So what exactly makes CDFA so special? Well get ready, to make things a bit clearer let’s go over the benefits that CDFA provides for flight operations.
• The entire CDFA technique facilitates and promotes the concept of stabilised approach criteria. The approach is a lot more stable as well as easier to tweak along the way. Instead of the earlier discussed pitch and roll changes, pilots can now just fly a stable 3° (on average) glide path all the way to the decision altitude.
• This makes standardisation a lot more streamlined across the industry as well, as the techniques for the PA, NPA and approaches with virtual guidance, have essentially become very similar now, easy peasy!
• Workload is the next one. The entire stabilised approach concept makes for less inputs, less corrections, and therefore more efficient flying for both single pilot and multipilot operations. The approach phase is the phase with the highest workload for both fixed wing and rotary wing pilots, so any steps that can be taken to reduce the workload should be embraced.
•Noise levels are significantly reduced over time. Anyone familiar with busy international airport operations is aware of the fact how big of a deal the noise emissions are, not to mention the problems it presents for HEMS operations and other low level endeavours. Level-outs at low altitudes, resulting in level flight at higher power settings have a lot of negative impact on the amount of noise emissions. CDFA eliminates these factors as during the entire approach, the power setting will be low + stable!
• CDFA is also more fuel efficient! Power changes, especially during a level out, are not efficient at all.
• As the last level-out and maintaining altitude at MDA is eliminated, the whole approach becomes a lot easier to fly for pilots. Just fly to the DA along a stable path and make a decision!
• Reduced risk of CFIT, due to the constant glide path which results in higher altitudes along the glide path compared to the dive and drive technique. Also the entire approach is more constant and stable, resulting in less inputs required to stay away from the ground in IMC.
Plenty of positives huh? Let’s move on to how regulations currently allow for this technique.
What are the CDFA regulations?
So what do the authorities think? Well, as mentioned before – it is a heavily researched topic, so let’s have a look what ICAO, EASA as well as the FAA have to say about it all.
Let’s start with ICAO (ICAO Doc 8168):
“Studies have shown that the risk of controlled flight into terrain (CFIT) is high on non-precision approaches. While the procedures themselves are not inherently unsafe, the use of the traditional step down descent technique for flying non-precision approaches is prone to error, and is therefore discouraged.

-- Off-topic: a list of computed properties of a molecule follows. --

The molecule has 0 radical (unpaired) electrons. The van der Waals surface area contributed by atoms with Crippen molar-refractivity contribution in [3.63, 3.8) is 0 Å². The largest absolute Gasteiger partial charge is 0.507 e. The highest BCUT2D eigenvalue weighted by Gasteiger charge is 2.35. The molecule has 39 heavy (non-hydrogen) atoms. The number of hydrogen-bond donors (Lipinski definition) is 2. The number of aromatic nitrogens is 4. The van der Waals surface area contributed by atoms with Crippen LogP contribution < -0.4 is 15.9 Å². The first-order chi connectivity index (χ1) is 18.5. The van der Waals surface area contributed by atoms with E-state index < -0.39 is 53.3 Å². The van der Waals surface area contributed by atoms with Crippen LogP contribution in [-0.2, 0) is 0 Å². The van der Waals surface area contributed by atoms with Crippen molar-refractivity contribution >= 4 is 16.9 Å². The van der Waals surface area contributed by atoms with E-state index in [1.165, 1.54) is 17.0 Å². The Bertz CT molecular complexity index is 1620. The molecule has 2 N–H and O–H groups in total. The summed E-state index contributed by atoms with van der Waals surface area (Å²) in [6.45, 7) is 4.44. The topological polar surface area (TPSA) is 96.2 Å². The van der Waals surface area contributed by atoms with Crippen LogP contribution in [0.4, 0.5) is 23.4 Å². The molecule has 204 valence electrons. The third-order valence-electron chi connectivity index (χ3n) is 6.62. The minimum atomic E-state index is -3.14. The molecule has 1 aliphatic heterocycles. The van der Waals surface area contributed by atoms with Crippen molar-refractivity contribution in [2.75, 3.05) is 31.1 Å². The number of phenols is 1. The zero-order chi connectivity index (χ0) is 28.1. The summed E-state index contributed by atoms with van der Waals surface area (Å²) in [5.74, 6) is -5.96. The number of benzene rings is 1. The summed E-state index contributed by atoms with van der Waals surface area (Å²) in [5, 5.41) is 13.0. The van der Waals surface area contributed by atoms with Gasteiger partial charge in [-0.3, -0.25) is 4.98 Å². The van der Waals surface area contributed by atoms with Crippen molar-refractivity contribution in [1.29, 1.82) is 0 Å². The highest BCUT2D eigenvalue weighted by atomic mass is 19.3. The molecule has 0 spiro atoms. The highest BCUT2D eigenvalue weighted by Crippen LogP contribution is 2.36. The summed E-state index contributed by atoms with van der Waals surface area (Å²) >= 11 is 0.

Operators should reduce this risk by emphasizing training and standardization in vertical path control on non-precision approach procedures. Operators typically employ one of three techniques for vertical path control on non-precision approaches.
For these, the CDFA technique is preferred. Operators should use the CDFA technique whenever possible as it adds to the safety of the approach operation by reducing pilot workload and by lessening the possibility of error in flying the approach.”
Seems pretty difinitive right? To clear things up even more, EASA has gone a step further and has even made it mandatory for fixed wing aircraft (CAT.OP.MPA.115) for quite some time now, but keep in mind though that this is written specifically for airplanes, not for helicopters (yet):
• Non-precision approaches: The continuous descent final approach (CDFA) technique shall be used for all non-precision approaches.”
And then there is the FAA of course:
“The FAA recommends CDFA for all NPAs published with a vertical descent angle (VDA) or glideslope (GS).”
While yes, there are still countries that do not specify a preference for or against CDFA, the overwhelming global trend is very obviously pro-CDFA. So now that is out of the way, let’s dive into the actual technique and practical implications!
How to fly a CDFA Approach?
So let’s zoom in to how to actually fly a NPA using the CDFA technique. To start, the CDFA start and ending point is the final approach fix to 50’ above the runway threshold. We do not fly all the way to 50’, but it is what the approach angle is calibrated for.
A very important thing to remember when flying an NPA using the CDFA technique, is that the original MDA is still a minimum altitude during the approach!
Just because you are now planning to have a decision point that you would call DA, does not mean you are exempt from the plate minima. How do we overcome this annoying but very important detail?
The operator you fly for will have to stipulate in the Operation Manual how much altitude will have to be added to the MDA for any particular approach to get the Derived DA (DDA).
Making a decision at this point should leave you with enough margin to not bust the published MDA while going around. This is what the FAA has to say about it (Advisory Circular 120-108):
Remember what we said about the DA though: we will have to go lower than it at some point during the go around, as it is a decision point! So let’s say we add 50’ to the 350’ MDA, giving us 400’ for the DA.